Verdict: 4 stars Lightroom is Adobe’s bold vision of a cloud-based photo organizing and editing tool where all your images can be organised, edited and viewed anywhere on any device. For mobile users and content creators it’s a clever and effective proposition, but for regular photographers, while its editing tools now include AI masking, A lens Blur and the rest of Adobe’s latest Lightroom features, its restrictions, the closed nature of its editing ecosystem and its cost remain a major barrier.
DAM (Digital Asset Management)
'DAM' is short for 'digital asset management' and it's often used as another term for photo cataloguing software, though it's a slightly different thing. Digital asset management is often related to stock image libraries and design assets too, so it's no a purely photographic thing.
Verdict: 4.8 stars Capture One 23 is a professional Lightroom rival that offers a step up in both image quality and editing tools, and supports a greater variety of professional workflows. The RAW processing is excellent, the editing tools are powerful and the new Cull view, layered Styles and improved Variant handling alone make the upgrade look worth it. Capture One is not cheap, but it’s designed for professional, quality-orientated workflows.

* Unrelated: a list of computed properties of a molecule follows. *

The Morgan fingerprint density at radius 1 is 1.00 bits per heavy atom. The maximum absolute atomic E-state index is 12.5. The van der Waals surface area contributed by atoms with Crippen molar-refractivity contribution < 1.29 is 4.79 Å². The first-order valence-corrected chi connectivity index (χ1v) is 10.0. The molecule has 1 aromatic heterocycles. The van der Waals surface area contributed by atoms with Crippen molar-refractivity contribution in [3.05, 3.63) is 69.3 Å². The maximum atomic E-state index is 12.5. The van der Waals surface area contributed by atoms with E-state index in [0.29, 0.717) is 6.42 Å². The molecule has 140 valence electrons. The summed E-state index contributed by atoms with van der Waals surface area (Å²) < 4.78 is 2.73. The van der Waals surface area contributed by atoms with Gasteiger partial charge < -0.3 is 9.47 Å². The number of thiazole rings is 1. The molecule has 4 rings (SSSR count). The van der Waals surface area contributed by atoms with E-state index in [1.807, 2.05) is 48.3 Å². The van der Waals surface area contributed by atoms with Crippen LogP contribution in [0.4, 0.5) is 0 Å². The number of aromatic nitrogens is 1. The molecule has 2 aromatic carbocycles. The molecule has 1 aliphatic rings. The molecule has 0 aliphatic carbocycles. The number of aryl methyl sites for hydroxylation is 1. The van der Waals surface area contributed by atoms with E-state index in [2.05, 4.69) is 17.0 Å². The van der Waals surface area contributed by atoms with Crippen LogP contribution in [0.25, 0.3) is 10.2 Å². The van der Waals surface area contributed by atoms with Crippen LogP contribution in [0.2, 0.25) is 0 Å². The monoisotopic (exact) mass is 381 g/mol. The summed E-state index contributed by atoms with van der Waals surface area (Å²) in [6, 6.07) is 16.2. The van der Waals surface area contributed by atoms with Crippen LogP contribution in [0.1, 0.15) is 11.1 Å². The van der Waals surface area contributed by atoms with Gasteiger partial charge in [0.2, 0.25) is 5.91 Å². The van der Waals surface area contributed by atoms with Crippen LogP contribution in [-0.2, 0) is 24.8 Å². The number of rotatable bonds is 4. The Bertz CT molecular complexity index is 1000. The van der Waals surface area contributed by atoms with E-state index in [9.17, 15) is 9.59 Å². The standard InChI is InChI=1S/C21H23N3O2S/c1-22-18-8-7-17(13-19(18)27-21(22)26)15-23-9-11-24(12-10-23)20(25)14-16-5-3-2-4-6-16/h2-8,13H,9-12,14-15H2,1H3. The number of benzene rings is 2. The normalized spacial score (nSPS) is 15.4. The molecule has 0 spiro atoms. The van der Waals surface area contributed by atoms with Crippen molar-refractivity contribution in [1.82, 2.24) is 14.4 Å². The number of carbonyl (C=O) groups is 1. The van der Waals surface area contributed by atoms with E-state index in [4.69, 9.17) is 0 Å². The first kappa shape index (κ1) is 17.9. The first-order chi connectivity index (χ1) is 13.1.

Lightroom vs Photoshop, which is best? It’s not that simple, as anyone who uses them will know, because although there is some crossover (well, a lot of crossover), they have very different roles and very different strengths and weaknesses. One is not better than the other because it depends on what you want to do. […]
Cataloguing software can organize your entire photo collection, but how does it work and what do you look for?
Metadata is image information stored alongside or within a photo. You don’t see it in the image, but it can be read by different software applications to help filter, sort, search or identify images.
Choosing the best image editing software can be complicated. It all depends on what you look for most in your photo editing software. Here are 12 programs with their own distinct strengths.